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What is a Rotary Dryer?

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  • Written By: M. McGee
  • Edited By: Lauren Fritsky
  • Last Modified Date: 05 November 2016
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A rotary dryer is a device that uses rotation, gravity and warm gasses to dry a material. These driers range from small household clothes dryers to large industrial systems. Regardless of their size, the majority of rotary dryers work the same way. A drum rotates and moves material while hot gasses quickly dry it out. The main distinction in these dryers is the type of gasses used and the method used to generate heat. As a result of the tremendous kinetic energy they create, rotary dryers of all but the smallest sizes require fixed support systems such as concrete columns or floor bolts.

Regardless of its size and purpose, one rotary dryer’s inner workings are basically the same as any other. The main user component is the drum where the work material is placed. The inside of the drum contains many large fins that help to lift up and agitate the work material as the dryer spins. This drum is connected to the inner workings of the dryer, but those are hidden from the outside. A door covers the drum opening so the compartment may be sealed.

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As the rotary dryer spins, the fins lift the work material from the bottom of the drum and raise it up along the side. As the fin nears the top of the drum, gravity makes the lifted material fall back to the bottom. As the work material falls, it is sprayed with warm gas. This gas is very effective at drying the material as it is completely open on all sides.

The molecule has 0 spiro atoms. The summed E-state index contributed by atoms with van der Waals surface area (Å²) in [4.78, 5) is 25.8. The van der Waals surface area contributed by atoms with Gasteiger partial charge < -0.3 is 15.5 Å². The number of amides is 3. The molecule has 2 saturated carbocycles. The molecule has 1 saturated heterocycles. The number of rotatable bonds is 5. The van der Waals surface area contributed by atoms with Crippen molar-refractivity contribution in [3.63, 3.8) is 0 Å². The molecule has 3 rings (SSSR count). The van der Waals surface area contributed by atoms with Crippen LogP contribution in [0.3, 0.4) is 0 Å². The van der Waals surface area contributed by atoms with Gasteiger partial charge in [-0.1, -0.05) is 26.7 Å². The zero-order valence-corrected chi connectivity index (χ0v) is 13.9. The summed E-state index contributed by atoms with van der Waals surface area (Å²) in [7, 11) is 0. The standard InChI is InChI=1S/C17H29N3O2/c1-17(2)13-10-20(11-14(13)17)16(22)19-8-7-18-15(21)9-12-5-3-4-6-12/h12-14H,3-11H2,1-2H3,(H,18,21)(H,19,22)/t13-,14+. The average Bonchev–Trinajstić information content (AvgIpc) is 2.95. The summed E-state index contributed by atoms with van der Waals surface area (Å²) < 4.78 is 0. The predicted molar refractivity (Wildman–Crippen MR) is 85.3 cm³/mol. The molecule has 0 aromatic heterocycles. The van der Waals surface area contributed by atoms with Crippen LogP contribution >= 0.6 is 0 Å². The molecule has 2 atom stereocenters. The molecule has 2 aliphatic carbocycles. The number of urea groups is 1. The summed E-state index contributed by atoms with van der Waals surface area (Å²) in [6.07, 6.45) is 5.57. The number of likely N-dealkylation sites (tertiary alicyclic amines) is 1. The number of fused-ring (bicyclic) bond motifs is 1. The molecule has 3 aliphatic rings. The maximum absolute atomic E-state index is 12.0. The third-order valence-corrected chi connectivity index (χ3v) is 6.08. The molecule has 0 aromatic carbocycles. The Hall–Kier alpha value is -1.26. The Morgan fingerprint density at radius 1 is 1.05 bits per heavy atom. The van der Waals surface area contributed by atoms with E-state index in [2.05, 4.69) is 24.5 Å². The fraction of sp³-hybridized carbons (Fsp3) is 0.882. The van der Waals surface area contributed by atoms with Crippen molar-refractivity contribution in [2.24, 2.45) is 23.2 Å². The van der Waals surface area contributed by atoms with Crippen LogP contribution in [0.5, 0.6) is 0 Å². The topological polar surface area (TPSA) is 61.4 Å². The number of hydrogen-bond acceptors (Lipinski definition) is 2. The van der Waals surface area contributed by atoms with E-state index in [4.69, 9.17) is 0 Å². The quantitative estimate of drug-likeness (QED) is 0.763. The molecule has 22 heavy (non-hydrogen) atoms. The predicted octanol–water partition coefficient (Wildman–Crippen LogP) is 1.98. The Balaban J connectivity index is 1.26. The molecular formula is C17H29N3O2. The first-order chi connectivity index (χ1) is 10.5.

There are several different gasses used in rotary dryers. In household dryers, most of the gas is simply warm air. In commercial or industrial dryers, nearly any gas can be used, but the more common ones are exhaust fumes and various inert gasses. In these dryers, the main concern is possible contamination of the work material and the maximum heat of the used gas.

The only common difference in a rotary dryer is the method used to heat and distribute the air into the drum. A direct heated dryer uses the combustion gases generated by the heater mixed with an artificially heated gas. This second gas is nearly always common air, but it can be any inert gas. These systems are only used when the heater exhaust cannot contaminate the work material.

The second system is called an indirect heat rotary dryer. In this case, the heater warms a second gas which enters the drum while any combustion gases remain separate. This form of dryer is the most likely for an average person to encounter, as it is the kind commonly used to dry clothing.

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